Subscribe: Phil Windley's Technometria
Added By: Feedage Forager Feedage Grade B rated
Language: English
dids  engine  key  learning  new  pico engine  pico  picos  profile  programming  sovrin  student profile  student  system  trust 
Rate this Feed
Rate this feedRate this feedRate this feedRate this feedRate this feed
Rate this feed 1 starRate this feed 2 starRate this feed 3 starRate this feed 4 starRate this feed 5 star

Comments (0)

Feed Details and Statistics Feed Statistics
Preview: Phil Windley's Technometria

Phil Windley's Technometria

Building the Internet of My Things

Last Build Date: Tue, 18 Apr 2017 15:25:05 -0600

Copyright: Copyright 2017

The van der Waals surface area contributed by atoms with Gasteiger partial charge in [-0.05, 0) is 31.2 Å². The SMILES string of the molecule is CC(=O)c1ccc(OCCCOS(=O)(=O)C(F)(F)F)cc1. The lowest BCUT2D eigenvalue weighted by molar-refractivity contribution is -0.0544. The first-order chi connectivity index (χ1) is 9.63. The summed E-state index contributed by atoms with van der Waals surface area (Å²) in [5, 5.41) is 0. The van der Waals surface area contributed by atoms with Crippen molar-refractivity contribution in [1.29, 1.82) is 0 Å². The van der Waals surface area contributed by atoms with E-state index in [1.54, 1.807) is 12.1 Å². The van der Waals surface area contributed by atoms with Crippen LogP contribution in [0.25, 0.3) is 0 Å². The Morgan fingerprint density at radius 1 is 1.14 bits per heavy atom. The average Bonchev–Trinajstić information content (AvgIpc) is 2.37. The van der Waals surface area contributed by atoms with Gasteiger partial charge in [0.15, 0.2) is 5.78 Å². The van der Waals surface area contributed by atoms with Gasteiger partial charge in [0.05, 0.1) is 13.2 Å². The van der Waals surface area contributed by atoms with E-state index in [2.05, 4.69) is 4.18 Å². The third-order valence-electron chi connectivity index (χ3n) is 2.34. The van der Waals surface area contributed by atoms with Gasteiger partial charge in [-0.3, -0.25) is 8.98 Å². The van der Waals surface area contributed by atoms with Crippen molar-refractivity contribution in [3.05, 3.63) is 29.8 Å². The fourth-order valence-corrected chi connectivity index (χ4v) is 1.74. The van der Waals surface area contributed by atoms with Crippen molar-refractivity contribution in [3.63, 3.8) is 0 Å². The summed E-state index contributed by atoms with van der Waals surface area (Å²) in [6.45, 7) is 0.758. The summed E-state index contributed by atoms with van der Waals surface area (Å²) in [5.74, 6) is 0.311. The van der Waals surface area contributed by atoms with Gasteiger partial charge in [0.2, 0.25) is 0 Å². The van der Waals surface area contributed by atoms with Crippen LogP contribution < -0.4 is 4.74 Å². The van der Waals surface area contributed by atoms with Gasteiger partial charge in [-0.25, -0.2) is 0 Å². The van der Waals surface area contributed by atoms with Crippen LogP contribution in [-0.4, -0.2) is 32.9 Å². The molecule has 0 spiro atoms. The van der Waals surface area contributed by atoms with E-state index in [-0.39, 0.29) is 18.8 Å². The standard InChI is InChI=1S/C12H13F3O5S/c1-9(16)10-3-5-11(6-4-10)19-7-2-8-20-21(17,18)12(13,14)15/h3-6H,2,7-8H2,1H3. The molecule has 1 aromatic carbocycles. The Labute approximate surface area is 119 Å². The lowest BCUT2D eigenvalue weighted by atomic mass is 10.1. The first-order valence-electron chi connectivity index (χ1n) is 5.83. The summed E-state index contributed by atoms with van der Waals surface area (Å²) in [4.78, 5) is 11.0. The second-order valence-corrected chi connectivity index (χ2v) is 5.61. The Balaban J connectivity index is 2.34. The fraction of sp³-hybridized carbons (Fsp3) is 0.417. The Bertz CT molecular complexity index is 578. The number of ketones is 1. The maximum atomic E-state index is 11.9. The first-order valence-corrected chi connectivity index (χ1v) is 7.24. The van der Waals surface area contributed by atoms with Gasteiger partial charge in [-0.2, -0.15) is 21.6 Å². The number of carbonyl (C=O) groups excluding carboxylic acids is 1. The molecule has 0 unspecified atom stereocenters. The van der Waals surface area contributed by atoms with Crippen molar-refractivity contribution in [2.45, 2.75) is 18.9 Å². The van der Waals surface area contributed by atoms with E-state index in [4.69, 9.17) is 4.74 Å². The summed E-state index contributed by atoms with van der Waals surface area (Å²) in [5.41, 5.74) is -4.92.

Pico Programming Lesson: Modules and External APIs

Tue, 18 Apr 2017 15:25:00 -0600

Summary: A new pico lesson is available that shows how to use user-defined actions in modules to wrap an API.


I recently added a new lesson to the Pico Programming Lessons on Modules and External APIs. KRL (the pico programming language) has parameterized modules that are great for incorporating external APIs into a pico-based system.

This lesson shows how to define actions that wrap API requests, put them in a module that can be used from other rulesets, and manage the API keys. The example (code here) uses the Twilio API to create a send_sms() action. Of course, you can also use functions to wrap API requests where appropriate (see the Actions and Functions section of the lesson for more detail on this).

KRL includes a key pragma in the meta block for declaring keys. The recommended way to use it is to create a module just to hold keys. This has several advantages: